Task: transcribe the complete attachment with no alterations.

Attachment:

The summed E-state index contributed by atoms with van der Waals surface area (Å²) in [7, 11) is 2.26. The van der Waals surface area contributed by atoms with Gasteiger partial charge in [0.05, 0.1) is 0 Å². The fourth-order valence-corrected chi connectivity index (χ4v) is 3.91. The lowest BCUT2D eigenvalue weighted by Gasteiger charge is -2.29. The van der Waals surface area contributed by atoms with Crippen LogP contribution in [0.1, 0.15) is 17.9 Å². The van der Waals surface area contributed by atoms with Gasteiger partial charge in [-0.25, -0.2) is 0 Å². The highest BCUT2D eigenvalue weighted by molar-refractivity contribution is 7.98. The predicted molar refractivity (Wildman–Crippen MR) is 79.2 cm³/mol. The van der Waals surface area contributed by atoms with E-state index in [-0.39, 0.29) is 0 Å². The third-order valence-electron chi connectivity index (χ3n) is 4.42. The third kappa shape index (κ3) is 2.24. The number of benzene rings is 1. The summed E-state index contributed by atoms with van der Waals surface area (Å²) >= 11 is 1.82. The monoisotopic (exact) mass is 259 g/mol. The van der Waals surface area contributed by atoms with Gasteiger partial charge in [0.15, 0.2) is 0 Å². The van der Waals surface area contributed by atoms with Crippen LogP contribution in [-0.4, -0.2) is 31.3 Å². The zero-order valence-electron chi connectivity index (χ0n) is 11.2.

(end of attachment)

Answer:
The summed E-state index contributed by atoms with van der Waals surface area (Å²) in [7, 11) is 2.26. The van der Waals surface area contributed by atoms with Gasteiger partial charge in [0.05, 0.1) is 0 Å². The fourth-order valence-corrected chi connectivity index (χ4v) is 3.91. The lowest BCUT2D eigenvalue weighted by Gasteiger charge is -2.29. The van der Waals surface area contributed by atoms with Crippen LogP contribution in [0.1, 0.15) is 17.9 Å². The van der Waals surface area contributed by atoms with Gasteiger partial charge in [-0.25, -0.2) is 0 Å². The highest BCUT2D eigenvalue weighted by molar-refractivity contribution is 7.98. The predicted molar refractivity (Wildman–Crippen MR) is 79.2 cm³/mol. The van der Waals surface area contributed by atoms with E-state index in [-0.39, 0.29) is 0 Å². The third-order valence-electron chi connectivity index (χ3n) is 4.42. The third kappa shape index (κ3) is 2.24. The number of benzene rings is 1. The summed E-state index contributed by atoms with van der Waals surface area (Å²) >= 11 is 1.82. The monoisotopic (exact) mass is 259 g/mol. The van der Waals surface area contributed by atoms with Gasteiger partial charge in [0.15, 0.2) is 0 Å². The van der Waals surface area contributed by atoms with Crippen LogP contribution in [-0.4, -0.2) is 31.3 Å². The zero-order valence-electron chi connectivity index (χ0n) is 11.2.